Gmate Debuts Palm-Sized Linux Device

A South Korean startup, Gmate, used the CeBIT show here to launch Yopy, a palm-sized device running the open-source Linux operating system.

Featuring a 4-inch full-color display, the diminutive device will come fully loaded with an embedded Web browser and e-mail client, as well as personal productivity applications and software for playing back MP3 music or MPEG (Moving Picture Experts Group) video files.

The pen-based graphical user interface was developed by Gmate's developer team, and the company also plans to offer a GTK (GIMP toolkit) for developers interested in building applications for the device, according to information from Gmate's Web site.

Yopy also features infrared, serial and USB (universal serial bus) ports for PC connectivity.

Gmate is also looking for partners to help it develop modules for wireless Internet access, officials said. Yopy features a slot for CompactFlash memory cards, and the plan is to develop both CDMA (code division multiple access) and GSM (global system for mobile communications) connection modules in the CompactFlash form factor, they said.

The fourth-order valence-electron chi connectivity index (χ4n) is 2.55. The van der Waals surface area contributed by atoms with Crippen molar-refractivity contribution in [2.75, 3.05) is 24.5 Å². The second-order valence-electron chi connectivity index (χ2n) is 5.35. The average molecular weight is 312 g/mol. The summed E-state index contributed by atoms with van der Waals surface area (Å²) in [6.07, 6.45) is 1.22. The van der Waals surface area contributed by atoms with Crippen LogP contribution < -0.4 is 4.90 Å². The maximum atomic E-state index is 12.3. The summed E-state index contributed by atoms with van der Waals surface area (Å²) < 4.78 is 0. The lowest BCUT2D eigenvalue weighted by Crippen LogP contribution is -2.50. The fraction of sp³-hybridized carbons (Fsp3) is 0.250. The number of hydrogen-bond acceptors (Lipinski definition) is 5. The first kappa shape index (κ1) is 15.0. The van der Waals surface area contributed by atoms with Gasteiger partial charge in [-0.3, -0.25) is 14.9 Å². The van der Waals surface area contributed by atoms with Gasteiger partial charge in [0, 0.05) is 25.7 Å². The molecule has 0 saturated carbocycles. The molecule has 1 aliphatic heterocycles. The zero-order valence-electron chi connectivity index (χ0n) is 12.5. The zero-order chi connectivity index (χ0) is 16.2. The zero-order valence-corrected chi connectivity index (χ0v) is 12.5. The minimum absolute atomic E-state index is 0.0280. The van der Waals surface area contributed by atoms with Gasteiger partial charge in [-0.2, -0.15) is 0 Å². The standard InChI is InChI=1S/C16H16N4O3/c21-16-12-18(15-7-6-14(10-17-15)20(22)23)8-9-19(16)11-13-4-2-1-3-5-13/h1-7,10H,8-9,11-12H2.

In addition, Gmate also plans to add Bluetooth wireless communications functionality, which would allow the handheld device to exchange data with other Bluetooth-equipped devices, officials said.

Powered by a 206MHz StrongArm processor, Yopy weighs in at 225 grams and measures 128.8-by-83.5-by-22 millimeters.

Yopy, the result of over two years of development work, is scheduled to ship by mid-year, in both Korean and English-language versions, said Lee Sang-Don, general manager of marketing and sales at Pundang, South Korea-based Gmate.

It will be priced somewhere in the US$400 to $600 range, depending on memory configuration, officials said. The prototype models on show here featured 32M bytes of RAM (random access memory).

The device will be manufactured by Samsung Electro-Mechanics, which also will market Yopy, Lee said.

Gmate was formally established in August 1998 by engineers formerly working for LG Semiconductor, LG Electronics, Hyundai Electronics and the Korea Advanced Institute of Science & Technology (KAIST), officials said.

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Terho Uimonen

PC World
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